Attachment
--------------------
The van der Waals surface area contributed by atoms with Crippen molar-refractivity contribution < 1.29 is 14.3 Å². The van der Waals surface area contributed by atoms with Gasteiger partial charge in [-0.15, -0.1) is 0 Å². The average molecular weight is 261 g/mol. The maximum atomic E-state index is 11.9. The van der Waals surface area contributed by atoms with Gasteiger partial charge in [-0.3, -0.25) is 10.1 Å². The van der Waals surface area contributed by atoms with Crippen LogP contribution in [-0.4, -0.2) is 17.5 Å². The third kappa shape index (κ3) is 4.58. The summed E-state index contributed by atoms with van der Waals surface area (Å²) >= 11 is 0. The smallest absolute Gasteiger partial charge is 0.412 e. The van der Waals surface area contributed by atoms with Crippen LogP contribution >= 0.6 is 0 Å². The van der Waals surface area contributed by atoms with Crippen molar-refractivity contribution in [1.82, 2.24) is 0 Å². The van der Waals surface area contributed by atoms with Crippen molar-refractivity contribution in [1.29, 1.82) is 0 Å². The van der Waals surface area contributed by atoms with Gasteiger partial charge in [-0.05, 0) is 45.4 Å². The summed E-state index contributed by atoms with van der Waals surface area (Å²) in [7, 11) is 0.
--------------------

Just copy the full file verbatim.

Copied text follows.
The van der Waals surface area contributed by atoms with Crippen molar-refractivity contribution < 1.29 is 14.3 Å². The van der Waals surface area contributed by atoms with Gasteiger partial charge in [-0.15, -0.1) is 0 Å². The average molecular weight is 261 g/mol. The maximum atomic E-state index is 11.9. The van der Waals surface area contributed by atoms with Gasteiger partial charge in [-0.3, -0.25) is 10.1 Å². The van der Waals surface area contributed by atoms with Crippen LogP contribution in [-0.4, -0.2) is 17.5 Å². The third kappa shape index (κ3) is 4.58. The summed E-state index contributed by atoms with van der Waals surface area (Å²) >= 11 is 0. The smallest absolute Gasteiger partial charge is 0.412 e. The van der Waals surface area contributed by atoms with Crippen LogP contribution >= 0.6 is 0 Å². The van der Waals surface area contributed by atoms with Crippen molar-refractivity contribution in [1.82, 2.24) is 0 Å². The van der Waals surface area contributed by atoms with Crippen molar-refractivity contribution in [1.29, 1.82) is 0 Å². The van der Waals surface area contributed by atoms with Gasteiger partial charge in [-0.05, 0) is 45.4 Å². The summed E-state index contributed by atoms with van der Waals surface area (Å²) in [7, 11) is 0.